Ambitious high school students do everything they can to stand out amongst the very crowded crowd of college applicants. Standardized testing is just one of many challenging hoops students have to jump through on their way to higher education. Which is why some students and their parents may be wondering exactly where their dream colleges stand on the age-old issue of ACT vs SAT.
While in many ways the ACT and SAT are similar exams, they have some differences that you’ll want to keep in mind when choosing which test to take. Keep reading to learn more about how these tests compare, which one you should take, and how colleges feel about these two exams.
Purpose, Structure, and Cost
The SAT and ACT are two exams that serve the same purpose. Colleges utilize both exams to determine admission and award merit-based scholarships. Both tests are similar in length and structure, with the SAT taking three hours and the ACT taking 2 hours, 55 minutes (without essay), and 3 hours, 40 minutes (with essay) to complete.
For the 2023-2024 school year, it costs $60 to register for the SAT. There are additional charges if you change test centers ($25) or you register late ($30). Your first four score reports are free if you order them within nine days after the test date. After that, any additional reports you want to send to multiple colleges cost $14 each.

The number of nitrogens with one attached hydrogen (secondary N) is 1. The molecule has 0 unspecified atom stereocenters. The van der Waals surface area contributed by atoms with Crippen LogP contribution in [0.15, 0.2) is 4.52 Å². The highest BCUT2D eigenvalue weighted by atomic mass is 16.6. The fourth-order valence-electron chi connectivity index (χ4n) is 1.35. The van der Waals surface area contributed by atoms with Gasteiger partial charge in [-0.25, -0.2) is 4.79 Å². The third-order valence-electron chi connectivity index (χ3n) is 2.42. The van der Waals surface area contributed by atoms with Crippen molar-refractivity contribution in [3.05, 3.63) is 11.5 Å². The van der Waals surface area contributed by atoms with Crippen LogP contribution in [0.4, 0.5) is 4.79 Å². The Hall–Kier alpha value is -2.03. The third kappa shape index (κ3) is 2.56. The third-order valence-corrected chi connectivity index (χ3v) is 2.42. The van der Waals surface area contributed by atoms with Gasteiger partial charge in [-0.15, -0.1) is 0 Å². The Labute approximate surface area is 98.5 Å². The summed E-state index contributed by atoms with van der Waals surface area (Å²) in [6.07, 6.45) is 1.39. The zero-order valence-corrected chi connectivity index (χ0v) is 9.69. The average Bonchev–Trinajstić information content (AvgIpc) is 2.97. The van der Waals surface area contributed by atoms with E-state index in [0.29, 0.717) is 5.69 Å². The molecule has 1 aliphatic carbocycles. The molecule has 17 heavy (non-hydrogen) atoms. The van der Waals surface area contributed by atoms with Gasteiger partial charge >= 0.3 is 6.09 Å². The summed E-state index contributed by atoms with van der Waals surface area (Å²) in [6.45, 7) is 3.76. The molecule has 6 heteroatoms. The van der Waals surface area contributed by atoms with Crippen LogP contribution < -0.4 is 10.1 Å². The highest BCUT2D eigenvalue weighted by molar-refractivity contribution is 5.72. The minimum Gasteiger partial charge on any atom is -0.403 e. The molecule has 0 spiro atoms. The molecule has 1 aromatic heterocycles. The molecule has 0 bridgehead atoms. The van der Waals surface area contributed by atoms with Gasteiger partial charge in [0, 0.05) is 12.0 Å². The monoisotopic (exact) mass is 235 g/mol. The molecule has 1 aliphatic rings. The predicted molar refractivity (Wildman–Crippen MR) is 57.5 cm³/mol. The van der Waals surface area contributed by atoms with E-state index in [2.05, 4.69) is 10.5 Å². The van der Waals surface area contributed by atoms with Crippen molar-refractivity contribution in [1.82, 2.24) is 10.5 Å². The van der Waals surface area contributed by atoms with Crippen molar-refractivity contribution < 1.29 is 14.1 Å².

The cost to register for the ACT for the 2023-2024 school year is $68.00 (with no writing) and $93.00 (with writing). There are additional charges if you change test centers ($42) or you register late ($36). Your registration fee covers reports for you, your high school, and up to four colleges (if you provide the codes when you register). Additional score reports are $18.00. To add or remove the writing test, the fee is $25.00.
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The Subject Matter
These two exams cover similar subject matter and include an optional essay portion, although there are some key differences worth noting when it comes to preparing to take these exams. The main difference between the ACT and SAT subject matter is that the ACT has a “science reasoning” section of and an optional essay, whereas the SAT doesn’t.
However, both exams cover topics relating to math reading, and writing type subjects. More specifically, the SAT covers “Reading” and “Writing and Language,” and the ACT covers “English” and “Reading.”